Stab murder detective says witnesses will not help police
Two years on, inquest offers no new hope over 20-year-old’s killing outside house party
Friday, 10th July 2020 — By Bronwen Weatherby
Susan Anim-Boadu, holding a picture of son Kwasi, is searching for justice
A DETECTIVE has told a coroner’s inquest that police had “exhausted all lines of inquiry” into the unsolved murder of a man stabbed outside a house party.
Kwasi Anim-Boadu, 20, was killed in a knife-attack in Roth Walk on the Andover estate just after 3am on April 21, 2018, but nobody has been brought to court to face charges.
Two men said to be at the scene were asked to answer questions at the hearing yesterday (Thursday) at St Pancras Coroner’s Court.
One, Jason Abraham, refused to take part in the inquest, and the other, Brayan Tchenda, said he himself had been stabbed during the incident.
Kwasi’s family say they are devastated that nobody has been convicted over the killing and have urged police to inject more interest into the investigation.
In court, his mother Susan Anim-Boadu asked to see the CCTV footage covering the minutes before the attack, a request which she said had previously been refused.
Detective Chief Inspector Richard Leonard said: “At the time, it had evidentiary value and unidentified individuals in it but as we’ve exhausted all lines of inquiry I am happy to show her the CCTV.”
In evidence, he told the inquest, via videolink: “Witnesses that can give us the exact set of circumstances that caused him to be stabbed won’t come forward.”
He added: “We are no further along in our investigation because we can’t prove beyond reasonable doubt that Mr Abraham is responsible for Kwasi’s murder.”
The actual moment of the stabbing is not caught on CCTV, DCI Leonard said.
Mr Abraham, who is in prison in relation to another case, had refused to leave his cell to take part in the inquest, the court was told.
DCI Leonard said it was believed that Kwasi had become involved in an altercation after people started leaving the house party; a noise complaint had led council officers to ask for the music to be turned down.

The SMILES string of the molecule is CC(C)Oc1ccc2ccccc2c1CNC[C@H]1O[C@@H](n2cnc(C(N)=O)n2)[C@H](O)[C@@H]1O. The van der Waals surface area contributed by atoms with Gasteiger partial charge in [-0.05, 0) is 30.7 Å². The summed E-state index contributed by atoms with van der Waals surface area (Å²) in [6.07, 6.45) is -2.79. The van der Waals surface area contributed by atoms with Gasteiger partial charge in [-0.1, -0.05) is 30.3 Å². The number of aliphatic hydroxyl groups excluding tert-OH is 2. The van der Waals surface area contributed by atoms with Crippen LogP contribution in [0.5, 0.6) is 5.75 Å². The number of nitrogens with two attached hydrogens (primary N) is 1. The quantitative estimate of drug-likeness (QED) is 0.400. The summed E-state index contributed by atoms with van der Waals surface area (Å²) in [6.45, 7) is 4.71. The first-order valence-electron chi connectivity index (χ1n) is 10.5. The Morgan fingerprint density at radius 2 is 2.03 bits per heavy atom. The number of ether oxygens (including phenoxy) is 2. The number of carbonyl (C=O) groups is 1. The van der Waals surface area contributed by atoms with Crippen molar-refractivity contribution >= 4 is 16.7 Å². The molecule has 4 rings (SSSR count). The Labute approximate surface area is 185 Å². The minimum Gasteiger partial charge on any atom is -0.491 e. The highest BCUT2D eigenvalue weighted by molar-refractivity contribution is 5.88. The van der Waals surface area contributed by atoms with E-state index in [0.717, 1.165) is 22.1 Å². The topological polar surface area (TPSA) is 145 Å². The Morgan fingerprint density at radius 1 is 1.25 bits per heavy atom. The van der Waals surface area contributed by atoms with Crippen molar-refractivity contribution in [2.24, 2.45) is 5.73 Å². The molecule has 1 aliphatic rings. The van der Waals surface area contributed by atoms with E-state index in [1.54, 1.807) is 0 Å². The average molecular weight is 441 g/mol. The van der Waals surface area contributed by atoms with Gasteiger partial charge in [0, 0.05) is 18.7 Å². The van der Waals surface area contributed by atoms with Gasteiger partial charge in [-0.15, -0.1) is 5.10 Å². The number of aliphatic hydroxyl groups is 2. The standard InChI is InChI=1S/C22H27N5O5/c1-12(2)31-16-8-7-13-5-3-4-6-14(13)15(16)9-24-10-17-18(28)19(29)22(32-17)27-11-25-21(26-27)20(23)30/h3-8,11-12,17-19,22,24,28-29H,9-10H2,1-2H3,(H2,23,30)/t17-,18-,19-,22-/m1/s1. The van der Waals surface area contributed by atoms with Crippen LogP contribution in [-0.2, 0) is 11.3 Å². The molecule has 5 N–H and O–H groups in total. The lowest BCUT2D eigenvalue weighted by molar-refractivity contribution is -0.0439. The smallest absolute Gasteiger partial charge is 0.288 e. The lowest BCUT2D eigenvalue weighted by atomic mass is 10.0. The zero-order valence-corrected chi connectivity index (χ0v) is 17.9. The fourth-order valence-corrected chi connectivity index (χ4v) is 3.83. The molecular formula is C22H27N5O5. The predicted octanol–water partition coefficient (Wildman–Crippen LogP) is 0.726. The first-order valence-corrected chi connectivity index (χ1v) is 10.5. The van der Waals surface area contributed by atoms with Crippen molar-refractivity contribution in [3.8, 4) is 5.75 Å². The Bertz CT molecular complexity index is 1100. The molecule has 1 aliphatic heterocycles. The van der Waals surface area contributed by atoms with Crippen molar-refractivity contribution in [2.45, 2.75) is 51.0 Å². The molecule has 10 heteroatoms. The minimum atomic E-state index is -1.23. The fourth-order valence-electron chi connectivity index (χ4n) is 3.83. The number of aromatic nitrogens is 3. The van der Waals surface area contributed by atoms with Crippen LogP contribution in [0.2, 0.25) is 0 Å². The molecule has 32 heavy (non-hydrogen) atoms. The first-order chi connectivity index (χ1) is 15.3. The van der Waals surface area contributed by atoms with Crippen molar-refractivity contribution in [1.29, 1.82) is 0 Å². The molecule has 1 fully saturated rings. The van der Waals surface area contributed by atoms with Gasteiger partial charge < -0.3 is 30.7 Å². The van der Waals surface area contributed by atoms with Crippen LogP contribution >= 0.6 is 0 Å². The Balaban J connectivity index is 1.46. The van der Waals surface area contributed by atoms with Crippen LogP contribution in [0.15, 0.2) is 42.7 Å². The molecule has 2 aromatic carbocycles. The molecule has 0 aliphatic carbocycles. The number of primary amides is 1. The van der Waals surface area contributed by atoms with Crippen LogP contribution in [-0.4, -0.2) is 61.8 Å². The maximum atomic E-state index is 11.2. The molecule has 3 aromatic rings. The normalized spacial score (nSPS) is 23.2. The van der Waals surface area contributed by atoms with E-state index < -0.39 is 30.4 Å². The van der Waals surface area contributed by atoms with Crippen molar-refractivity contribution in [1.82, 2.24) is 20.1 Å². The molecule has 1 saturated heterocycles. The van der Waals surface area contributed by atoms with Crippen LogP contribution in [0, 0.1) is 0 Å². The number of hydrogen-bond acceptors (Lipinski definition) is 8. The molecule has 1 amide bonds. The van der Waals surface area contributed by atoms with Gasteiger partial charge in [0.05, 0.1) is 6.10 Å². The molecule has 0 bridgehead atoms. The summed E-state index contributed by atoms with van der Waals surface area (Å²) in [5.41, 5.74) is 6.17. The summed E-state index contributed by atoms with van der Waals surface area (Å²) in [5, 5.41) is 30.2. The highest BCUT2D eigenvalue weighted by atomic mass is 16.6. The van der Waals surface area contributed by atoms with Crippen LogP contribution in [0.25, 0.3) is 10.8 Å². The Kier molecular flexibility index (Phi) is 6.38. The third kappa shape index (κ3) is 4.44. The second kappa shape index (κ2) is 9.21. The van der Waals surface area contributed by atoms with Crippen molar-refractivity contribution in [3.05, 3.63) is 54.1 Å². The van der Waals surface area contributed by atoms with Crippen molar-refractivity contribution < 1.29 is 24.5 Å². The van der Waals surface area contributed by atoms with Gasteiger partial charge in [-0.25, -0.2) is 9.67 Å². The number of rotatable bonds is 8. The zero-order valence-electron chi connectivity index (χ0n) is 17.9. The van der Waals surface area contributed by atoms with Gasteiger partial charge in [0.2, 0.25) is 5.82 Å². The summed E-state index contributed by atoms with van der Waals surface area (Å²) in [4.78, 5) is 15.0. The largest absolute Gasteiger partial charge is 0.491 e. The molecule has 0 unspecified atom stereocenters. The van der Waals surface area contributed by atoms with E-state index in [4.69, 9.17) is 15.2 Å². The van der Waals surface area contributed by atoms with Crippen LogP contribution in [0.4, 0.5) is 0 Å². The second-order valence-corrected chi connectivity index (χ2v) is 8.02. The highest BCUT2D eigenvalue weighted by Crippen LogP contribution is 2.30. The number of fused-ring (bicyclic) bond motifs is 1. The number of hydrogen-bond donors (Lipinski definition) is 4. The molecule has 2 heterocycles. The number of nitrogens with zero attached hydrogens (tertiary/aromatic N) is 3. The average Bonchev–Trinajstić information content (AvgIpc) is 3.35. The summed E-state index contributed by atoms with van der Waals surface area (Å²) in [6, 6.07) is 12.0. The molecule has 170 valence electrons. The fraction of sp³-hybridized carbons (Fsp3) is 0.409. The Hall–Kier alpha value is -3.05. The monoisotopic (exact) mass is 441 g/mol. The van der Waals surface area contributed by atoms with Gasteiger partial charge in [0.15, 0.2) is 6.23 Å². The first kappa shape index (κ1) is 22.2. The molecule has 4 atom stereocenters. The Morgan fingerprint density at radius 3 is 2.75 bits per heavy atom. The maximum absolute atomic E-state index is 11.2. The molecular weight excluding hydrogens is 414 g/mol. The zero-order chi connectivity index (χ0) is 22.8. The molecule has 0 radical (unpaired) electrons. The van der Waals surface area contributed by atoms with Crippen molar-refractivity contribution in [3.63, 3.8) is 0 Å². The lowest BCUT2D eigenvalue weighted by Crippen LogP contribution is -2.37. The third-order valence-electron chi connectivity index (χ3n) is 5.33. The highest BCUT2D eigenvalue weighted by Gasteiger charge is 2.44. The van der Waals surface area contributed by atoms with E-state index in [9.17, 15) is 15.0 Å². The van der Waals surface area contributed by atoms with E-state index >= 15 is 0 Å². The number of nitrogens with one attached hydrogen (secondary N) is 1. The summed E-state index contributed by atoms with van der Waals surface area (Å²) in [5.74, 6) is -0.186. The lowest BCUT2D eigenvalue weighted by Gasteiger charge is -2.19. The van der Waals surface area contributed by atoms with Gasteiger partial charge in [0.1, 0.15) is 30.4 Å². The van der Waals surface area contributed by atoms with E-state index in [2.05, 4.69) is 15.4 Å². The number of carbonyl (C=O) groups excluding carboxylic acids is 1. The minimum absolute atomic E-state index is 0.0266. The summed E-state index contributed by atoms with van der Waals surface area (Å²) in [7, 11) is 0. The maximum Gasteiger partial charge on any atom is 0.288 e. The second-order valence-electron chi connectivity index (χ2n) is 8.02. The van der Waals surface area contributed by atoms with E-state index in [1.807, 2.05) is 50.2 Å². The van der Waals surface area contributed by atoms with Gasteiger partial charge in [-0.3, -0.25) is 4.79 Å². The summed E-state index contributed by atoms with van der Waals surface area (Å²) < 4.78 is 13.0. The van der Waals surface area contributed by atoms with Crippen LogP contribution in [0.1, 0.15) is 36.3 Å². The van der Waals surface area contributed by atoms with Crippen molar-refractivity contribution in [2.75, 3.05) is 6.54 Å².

“The young ladies who threw the party didn’t see what happened as they came out just after Kwasi had been stabbed, and they have given a statement,” said DCI Leonard.
“But there were also other individuals present, some of which are Kwasi’s friends and they will not provide statements to us.”
Mr Tchenda, appeared at the hearing via videolink, and took questions from the coroner Mary Hassell and Kwasi’s mother and aunt.
He said he was injured during the incident, adding: “I tried to break up a fight between two people and he [Kwasi] wasn’t one of them. I was stabbed in the leg and forearm.”
Mr Tchenda said he had not seen Kwasi stabbed but told the court he did not want to answer questions about whether he knew the people who were involved.
“I’ve given every bit of evidence I could to the police,” he said.
Mr Tchenda told the court that he “didn’t personally know” Kwasi and that “police told me his name afterwards”.
Kwasi had also been known among friends by the nickname “Lavish” and “Junior”.
DCI Leonard said that Mr Abraham had given a no comment interview after handing himself in a few days after Kwasi’s death.
He has not been charged with any wrong-doing in relation to Kwasi’s death.
The detective told the inquest that their theory was that Kwasi was killed by a blade he had brought to the scene as in the CCTV he is seen carrying an unidentified item.
But he said: “I can’t definitively say that. That weapon has never been recovered.”
Flowers left at the scene on the Andover estate
Partygoers and friends of Kwasi tried to stop the bleeding before police officers, paramedics and then an anaesthetist from the London Air Ambulance arrived and took over attempts to revive him. But he was pronounced dead at the scene.
A post mortem carried out by forensic pathologist Simon Morris Poole found Kwasi had died from blood loss and respiratory failure after being stabbed multiple times.
A toxicology report found he was not drunk or under the influence of drugs at the time of his death.
Ms Hassell said: “I am sorry we’re in this court. This hearing belongs in the Crown Court with defendants with the aim of finding out who killed Kwasi. I waited a long time to have this hearing in the hope there would be a prosecution.”
Ms Hassell recorded Kwasi’s death as an unlawful killing.
Kwasi, who has been described by his family as “funny” and “popular” was a former pupil of St Patrick’s Primary School in Kentish Town and an altar boy at Our Lady Help of Christians Church, in Lady Margaret Road.
His family, from Camden Town, have campaigned to end youth violence and were part of the successful campaign to get knife amnesty bins installed.
After the hearing, Ms Anim-Boadu said: “I’m not happy with how the police have handled the case.
“I’ve been asking for two years to see the CCTV video. Why haven’t they let me see it? They told me they had found evidence linking one of the boys with Kwasi’s murder and then they say that’s not true.
“They are constantly changing the story.”